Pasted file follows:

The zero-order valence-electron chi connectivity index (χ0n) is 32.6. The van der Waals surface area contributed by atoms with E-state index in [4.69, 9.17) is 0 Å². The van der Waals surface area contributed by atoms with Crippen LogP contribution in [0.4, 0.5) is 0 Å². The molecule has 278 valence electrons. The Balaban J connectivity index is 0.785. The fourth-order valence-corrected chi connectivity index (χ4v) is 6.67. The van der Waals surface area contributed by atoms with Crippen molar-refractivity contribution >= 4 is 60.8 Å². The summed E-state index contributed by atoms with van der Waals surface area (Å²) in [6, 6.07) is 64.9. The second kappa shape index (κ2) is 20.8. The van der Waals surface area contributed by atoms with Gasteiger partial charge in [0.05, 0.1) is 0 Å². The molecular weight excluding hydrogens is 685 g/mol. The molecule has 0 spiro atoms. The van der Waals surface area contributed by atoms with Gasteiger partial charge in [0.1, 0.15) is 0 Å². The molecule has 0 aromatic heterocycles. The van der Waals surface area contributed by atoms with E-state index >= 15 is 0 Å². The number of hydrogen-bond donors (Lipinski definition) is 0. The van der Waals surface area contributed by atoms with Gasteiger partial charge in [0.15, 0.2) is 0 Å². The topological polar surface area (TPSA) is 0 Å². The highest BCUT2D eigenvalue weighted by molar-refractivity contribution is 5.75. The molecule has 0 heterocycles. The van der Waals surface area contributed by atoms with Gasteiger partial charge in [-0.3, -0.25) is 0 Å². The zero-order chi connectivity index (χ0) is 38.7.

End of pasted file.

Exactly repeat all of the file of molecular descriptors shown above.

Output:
The zero-order valence-electron chi connectivity index (χ0n) is 32.6. The van der Waals surface area contributed by atoms with E-state index in [4.69, 9.17) is 0 Å². The van der Waals surface area contributed by atoms with Crippen LogP contribution in [0.4, 0.5) is 0 Å². The molecule has 278 valence electrons. The Balaban J connectivity index is 0.785. The fourth-order valence-corrected chi connectivity index (χ4v) is 6.67. The van der Waals surface area contributed by atoms with Crippen molar-refractivity contribution >= 4 is 60.8 Å². The summed E-state index contributed by atoms with van der Waals surface area (Å²) in [6, 6.07) is 64.9. The second kappa shape index (κ2) is 20.8. The van der Waals surface area contributed by atoms with Gasteiger partial charge in [0.05, 0.1) is 0 Å². The molecular weight excluding hydrogens is 685 g/mol. The molecule has 0 spiro atoms. The van der Waals surface area contributed by atoms with Gasteiger partial charge in [0.1, 0.15) is 0 Å². The molecule has 0 aromatic heterocycles. The van der Waals surface area contributed by atoms with E-state index >= 15 is 0 Å². The number of hydrogen-bond donors (Lipinski definition) is 0. The van der Waals surface area contributed by atoms with Gasteiger partial charge in [0.15, 0.2) is 0 Å². The topological polar surface area (TPSA) is 0 Å². The highest BCUT2D eigenvalue weighted by molar-refractivity contribution is 5.75. The molecule has 0 heterocycles. The van der Waals surface area contributed by atoms with Gasteiger partial charge in [-0.3, -0.25) is 0 Å². The zero-order chi connectivity index (χ0) is 38.7.